Mentha Piperita Leaf (Peppermint) Extract CO2 Extract and Essential Oils
First, a word about CO2 extracts: this method relies on carbon dioxide, rather than steam, to extract oils from botanical sources. While the process is probably more complicated than you care to know, the implication is this: oils can be extracted at a much lower temperature, thereby preserving some of the plant’s benefits that would not otherwise survive due to high temperatures.
Peppermint is definitely one plant that responds well to carbon dioxide processing. The leaves of this mint variety are analgesic, which means they have pain-relieving components. When crushed into a paste and applied topically, peppermint leaves can help relieve tissue and muscle pain.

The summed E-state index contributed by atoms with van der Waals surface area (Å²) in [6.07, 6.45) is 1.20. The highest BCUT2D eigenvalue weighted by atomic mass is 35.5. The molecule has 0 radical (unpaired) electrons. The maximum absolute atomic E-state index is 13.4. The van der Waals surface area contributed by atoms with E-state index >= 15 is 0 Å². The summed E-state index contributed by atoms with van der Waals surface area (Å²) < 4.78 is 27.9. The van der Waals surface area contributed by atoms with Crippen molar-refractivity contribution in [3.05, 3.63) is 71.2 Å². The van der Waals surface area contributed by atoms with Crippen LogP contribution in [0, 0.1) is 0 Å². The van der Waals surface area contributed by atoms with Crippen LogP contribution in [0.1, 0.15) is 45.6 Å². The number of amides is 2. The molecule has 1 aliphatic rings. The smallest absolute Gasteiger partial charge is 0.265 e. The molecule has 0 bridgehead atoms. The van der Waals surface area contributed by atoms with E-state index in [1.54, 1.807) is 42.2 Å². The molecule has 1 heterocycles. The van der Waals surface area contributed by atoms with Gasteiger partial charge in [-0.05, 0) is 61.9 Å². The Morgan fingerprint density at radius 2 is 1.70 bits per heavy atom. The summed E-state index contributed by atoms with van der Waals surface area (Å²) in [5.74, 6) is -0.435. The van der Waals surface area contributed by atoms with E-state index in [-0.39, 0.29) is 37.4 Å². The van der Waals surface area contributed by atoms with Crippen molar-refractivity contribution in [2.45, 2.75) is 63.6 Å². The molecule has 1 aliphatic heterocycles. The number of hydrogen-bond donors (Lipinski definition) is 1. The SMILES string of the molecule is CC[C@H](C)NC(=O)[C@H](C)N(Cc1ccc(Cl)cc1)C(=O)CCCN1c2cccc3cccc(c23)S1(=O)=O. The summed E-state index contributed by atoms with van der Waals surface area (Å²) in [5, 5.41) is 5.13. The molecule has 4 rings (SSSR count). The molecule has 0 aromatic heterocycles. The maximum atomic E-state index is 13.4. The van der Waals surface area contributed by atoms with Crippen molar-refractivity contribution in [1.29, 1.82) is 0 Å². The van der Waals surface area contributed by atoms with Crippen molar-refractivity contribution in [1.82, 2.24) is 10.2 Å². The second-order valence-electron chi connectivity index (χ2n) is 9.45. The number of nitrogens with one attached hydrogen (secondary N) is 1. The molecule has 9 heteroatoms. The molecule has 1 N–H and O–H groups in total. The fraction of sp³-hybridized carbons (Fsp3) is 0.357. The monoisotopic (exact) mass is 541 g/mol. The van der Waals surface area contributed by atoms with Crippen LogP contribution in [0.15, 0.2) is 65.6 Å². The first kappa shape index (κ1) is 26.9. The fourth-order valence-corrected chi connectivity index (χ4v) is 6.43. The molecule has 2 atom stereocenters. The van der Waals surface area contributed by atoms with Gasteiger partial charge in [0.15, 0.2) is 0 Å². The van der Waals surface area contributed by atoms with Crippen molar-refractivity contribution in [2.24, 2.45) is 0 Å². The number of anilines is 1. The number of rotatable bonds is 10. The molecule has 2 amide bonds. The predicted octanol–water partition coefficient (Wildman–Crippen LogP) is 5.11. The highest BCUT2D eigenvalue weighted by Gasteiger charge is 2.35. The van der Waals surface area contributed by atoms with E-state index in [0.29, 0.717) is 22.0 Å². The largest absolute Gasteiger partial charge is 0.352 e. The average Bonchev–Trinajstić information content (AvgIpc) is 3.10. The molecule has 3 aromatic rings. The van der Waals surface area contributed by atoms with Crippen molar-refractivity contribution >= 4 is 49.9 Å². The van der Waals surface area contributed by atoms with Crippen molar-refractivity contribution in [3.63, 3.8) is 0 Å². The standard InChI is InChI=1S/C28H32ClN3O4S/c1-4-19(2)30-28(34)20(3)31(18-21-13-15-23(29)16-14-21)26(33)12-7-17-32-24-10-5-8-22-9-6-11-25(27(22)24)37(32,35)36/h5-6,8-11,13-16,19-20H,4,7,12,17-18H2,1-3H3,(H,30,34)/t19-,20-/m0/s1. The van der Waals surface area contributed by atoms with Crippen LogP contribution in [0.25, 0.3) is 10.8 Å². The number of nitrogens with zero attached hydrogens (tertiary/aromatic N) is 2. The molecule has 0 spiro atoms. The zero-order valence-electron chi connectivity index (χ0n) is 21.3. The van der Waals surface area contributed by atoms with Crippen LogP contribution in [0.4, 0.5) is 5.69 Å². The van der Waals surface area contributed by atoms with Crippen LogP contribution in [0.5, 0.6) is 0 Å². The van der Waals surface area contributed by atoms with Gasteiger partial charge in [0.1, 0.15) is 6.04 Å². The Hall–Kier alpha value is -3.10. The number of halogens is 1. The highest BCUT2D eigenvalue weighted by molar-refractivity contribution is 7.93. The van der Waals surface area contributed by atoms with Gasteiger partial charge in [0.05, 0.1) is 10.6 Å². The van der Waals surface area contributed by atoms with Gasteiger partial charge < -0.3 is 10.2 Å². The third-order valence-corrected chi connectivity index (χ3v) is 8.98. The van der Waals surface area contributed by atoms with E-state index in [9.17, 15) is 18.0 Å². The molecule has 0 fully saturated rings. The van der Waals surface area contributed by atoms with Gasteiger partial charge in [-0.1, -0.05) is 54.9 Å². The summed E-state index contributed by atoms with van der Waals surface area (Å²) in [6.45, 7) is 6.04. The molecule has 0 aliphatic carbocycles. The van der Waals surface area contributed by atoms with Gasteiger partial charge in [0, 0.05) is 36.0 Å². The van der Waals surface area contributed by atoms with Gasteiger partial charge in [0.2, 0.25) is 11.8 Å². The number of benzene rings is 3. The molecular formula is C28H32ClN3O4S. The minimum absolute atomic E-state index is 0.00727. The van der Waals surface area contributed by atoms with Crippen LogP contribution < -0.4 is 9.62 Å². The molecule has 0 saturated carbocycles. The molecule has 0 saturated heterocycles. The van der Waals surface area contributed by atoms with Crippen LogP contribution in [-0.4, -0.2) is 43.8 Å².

As a deodorant peppermint is an obvious choice because of its fresh scent, but the oil extracted from the leaves is also highly antiseptic, and helps to balance your skin’s pH level (smoothing out skin tone).
Oily skin? Try a few drops of peppermint oil in your skin cleanser: it’s an astringent, which means it will help curb excess oil production.
Find it in our:
Peppermint & Charcoal Deodorant Detox
Davies, Simon J., Louise M. Harding, and Andrew P. Baranowski. “A novel treatment of postherpetic neuralgia using peppermint oil.” The Clinical journal of pain 18.3 (2002): 200-202.
Liang, Rong, et al. “Physical and antimicrobial properties of peppermint oil nanoemulsions.” Journal of agricultural and food chemistry 60.30 (2012): 7548-7555.
Kalemba, D. A. A. K., and A. Kunicka. “Antibacterial and antifungal properties of essential oils.” Current medicinal chemistry 10.10 (2003): 813-829.